– user36472
    Dec 22, 2017 at 7:51

1 Answer 1


Spanning tree only runs between switches, never to standard end hosts.

Bear in mind that, under normal circumstances, a port supporting spanning tree will (when it first comes up) run through a sequence of first listening for BPDU's, then learning source addresses and then finally forwarding frames. This can take ~30 seconds, during which the connected device won't be passing traffic. If, for example, you've got an end host like a server or PC connected then this may cause a problem as the OS could boot and then fail to pull a DHCP address because the port isn't yet functional.

This is where portfast comes in. Enabling the portfast feature basically means that the port will skip listening for BPDU's and immediately begin forwarding. The win here is that we have immediate network connectivity. This fixes the end-host problem pretty neatly. The downside is that if you happen to have portfast turned on an inter-switch link that you could begin flooding traffic that creates a transitory loop (..which would likely destabilize the larger network).

It's also important to note that turning portfast on does not disable spanning tree. It's still very much running. This bring us to best-practice. It's generally considered a good idea to have portfast configured on anything facing end-hosts (servers, workstations, printers, standard access points, etc). Don't enable it between switches.

The next point is how to deal with the possibility of user-generated loops and rogue switches. This is where bpduguard comes in. This is a feature that looks for spanning tree BPDU's and, upon receipt, will shut down the receiving port (either temporarily or until an admin resets it). The idea here is that end hosts do not generate BPDU's and that the only way an edge port would ever see one is if someone either plugged in an STP-speaking switch or, alternately, mistakenly formed a loop (..by, say, plugging in two wall ports to an unmanaged switch). It's generally considered to be good practice to use bpduguard along with portfast for edge ports.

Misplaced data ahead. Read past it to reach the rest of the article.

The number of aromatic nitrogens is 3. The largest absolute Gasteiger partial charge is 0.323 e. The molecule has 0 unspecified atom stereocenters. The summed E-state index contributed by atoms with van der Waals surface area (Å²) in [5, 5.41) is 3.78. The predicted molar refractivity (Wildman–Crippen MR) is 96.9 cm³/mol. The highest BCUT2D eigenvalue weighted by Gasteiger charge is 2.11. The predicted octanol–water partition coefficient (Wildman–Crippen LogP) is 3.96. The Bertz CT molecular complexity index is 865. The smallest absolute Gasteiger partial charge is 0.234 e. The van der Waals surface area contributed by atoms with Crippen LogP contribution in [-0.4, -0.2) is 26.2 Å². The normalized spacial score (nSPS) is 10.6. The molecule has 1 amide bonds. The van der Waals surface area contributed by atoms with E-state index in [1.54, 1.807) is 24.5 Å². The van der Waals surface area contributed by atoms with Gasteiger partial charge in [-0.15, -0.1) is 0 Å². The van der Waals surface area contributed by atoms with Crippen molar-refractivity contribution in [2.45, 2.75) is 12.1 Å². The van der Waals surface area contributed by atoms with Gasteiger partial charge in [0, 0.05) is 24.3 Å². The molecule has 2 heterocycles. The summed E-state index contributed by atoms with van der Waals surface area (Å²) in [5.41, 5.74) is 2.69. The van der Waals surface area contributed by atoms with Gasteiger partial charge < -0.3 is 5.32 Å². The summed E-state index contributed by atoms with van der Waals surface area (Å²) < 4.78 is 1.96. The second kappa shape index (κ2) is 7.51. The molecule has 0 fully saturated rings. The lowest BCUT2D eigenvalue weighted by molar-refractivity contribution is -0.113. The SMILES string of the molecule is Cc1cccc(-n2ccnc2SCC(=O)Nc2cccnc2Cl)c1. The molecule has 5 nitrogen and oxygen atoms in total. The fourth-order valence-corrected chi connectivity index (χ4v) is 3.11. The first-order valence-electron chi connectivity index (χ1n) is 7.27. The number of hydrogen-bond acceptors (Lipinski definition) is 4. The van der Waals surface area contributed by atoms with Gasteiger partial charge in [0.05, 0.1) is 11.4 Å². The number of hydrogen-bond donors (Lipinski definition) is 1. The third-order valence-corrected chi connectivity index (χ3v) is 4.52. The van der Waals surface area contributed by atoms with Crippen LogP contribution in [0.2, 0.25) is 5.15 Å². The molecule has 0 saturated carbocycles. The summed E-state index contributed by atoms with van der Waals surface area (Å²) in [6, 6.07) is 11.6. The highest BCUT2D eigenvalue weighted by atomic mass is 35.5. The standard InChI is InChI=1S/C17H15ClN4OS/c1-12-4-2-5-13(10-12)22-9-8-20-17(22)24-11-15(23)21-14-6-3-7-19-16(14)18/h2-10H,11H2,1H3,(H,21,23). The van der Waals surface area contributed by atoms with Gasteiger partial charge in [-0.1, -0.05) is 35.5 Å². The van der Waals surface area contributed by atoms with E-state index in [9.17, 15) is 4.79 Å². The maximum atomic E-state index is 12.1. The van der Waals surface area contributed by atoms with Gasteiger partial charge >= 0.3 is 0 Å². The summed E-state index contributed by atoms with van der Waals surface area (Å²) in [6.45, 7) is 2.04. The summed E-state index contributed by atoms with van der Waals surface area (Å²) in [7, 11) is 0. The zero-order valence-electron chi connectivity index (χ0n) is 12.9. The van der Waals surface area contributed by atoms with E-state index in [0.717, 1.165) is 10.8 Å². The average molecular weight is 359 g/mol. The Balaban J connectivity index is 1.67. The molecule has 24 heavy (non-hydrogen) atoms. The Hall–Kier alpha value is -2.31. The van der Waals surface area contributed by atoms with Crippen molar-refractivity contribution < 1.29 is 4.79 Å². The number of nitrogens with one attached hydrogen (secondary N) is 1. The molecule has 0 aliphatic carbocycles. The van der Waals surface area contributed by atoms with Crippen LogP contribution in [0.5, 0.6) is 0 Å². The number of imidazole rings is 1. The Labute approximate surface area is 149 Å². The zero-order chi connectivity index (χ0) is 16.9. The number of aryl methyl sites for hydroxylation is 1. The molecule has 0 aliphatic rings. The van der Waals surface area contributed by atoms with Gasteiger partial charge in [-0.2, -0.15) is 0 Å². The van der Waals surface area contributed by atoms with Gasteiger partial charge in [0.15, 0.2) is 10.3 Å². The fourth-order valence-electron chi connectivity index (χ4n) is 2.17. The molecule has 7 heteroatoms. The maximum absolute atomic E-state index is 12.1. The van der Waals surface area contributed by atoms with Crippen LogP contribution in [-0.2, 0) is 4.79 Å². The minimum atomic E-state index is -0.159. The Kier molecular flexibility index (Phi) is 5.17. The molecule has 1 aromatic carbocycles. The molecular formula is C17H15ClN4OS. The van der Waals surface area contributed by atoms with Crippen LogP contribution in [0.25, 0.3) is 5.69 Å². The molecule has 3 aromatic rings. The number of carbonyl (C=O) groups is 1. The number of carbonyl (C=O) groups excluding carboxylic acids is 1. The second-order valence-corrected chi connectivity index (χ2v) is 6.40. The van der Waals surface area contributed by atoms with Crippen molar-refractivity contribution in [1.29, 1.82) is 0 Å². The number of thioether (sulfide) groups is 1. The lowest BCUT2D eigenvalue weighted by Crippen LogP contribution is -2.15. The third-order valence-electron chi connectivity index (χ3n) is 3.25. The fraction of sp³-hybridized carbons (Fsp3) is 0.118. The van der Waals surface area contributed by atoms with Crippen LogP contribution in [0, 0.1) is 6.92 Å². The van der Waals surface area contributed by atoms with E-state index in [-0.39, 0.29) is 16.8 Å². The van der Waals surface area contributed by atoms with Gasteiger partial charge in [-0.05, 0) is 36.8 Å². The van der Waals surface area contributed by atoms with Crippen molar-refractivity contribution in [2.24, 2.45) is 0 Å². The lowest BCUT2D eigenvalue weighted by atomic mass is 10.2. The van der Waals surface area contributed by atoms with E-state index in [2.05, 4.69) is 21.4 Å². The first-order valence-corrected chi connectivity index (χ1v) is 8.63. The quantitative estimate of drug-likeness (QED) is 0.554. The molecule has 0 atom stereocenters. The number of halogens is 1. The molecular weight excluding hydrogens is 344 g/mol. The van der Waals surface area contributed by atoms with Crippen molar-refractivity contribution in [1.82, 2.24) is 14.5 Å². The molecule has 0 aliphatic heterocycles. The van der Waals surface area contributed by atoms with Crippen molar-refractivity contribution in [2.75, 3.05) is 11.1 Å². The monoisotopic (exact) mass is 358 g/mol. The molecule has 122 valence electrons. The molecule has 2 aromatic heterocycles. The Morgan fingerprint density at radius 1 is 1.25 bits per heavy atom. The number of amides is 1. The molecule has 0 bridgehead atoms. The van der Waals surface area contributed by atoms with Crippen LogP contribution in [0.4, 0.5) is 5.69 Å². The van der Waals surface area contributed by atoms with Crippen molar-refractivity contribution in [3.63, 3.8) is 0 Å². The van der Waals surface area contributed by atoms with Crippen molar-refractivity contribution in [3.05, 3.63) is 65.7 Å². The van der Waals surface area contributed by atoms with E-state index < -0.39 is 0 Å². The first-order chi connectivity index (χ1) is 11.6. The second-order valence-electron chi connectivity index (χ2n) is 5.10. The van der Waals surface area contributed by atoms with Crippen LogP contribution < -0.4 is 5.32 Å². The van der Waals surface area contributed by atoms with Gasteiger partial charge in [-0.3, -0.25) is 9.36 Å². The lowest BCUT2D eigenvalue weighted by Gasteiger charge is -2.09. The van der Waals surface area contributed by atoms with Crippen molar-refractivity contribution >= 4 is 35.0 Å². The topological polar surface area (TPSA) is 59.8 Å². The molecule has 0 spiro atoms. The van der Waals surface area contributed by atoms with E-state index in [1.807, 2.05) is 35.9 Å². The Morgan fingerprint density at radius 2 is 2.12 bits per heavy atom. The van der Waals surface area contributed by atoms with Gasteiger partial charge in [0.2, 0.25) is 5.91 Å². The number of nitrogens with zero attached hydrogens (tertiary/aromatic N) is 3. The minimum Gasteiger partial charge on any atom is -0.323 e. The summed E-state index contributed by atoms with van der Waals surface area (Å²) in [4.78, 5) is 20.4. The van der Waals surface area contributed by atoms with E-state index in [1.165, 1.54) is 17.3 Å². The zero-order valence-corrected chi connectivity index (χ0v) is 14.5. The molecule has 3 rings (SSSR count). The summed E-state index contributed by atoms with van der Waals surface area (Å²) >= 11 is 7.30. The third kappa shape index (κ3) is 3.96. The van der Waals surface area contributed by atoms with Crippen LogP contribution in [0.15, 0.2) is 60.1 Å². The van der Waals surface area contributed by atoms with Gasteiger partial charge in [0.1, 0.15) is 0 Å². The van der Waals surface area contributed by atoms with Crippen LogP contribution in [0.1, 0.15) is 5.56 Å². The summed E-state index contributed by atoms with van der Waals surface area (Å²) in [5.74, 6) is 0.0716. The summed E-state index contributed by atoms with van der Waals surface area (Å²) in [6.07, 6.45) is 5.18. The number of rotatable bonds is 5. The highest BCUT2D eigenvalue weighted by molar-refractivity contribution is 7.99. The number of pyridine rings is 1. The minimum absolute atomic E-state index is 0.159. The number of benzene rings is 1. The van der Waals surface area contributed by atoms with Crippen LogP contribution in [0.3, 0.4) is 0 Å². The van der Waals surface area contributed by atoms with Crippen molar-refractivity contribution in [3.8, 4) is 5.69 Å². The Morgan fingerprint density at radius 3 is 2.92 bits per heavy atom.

• 1
    You summed it up nicely. A little word of caution regarding BPDUGuard: If someone configures a Windows PC to do Internet Connection Sharing or configures it as a network bridge, that PC will try to attempt to participate in Spanningtree and generate BPDU's. If you are not aware of that you can have a lot of fun trying to figure out why BPDUGuard comes into action. Windows can be told not to do that by changing a registry key (I forget which one), but the default is to generate BPDU .
    – Tonny
    Dec 22, 2017 at 11:57
  • Thank you for the concise description. I'll try that out. Thank you. Side question though, if STP is for redundant links, and I have none, should I even bother having it configured? I only use Etherchannels for redundancy, and those are configured as bonded links from one switch to another, never in an alternate path/mesh topography.
    – user208145
    Dec 22, 2017 at 23:07
  • Outside of some very specific use-cases STP should basically never be disabled. In a loop-free environment it will simply be a fail-safe to address both the unexpected (folks plugging the wrong ports into things) and frequently expected transient issues (...like those port-channels momentarily coming up in the wrong order).
    – rnxrx
    Dec 23, 2017 at 1:49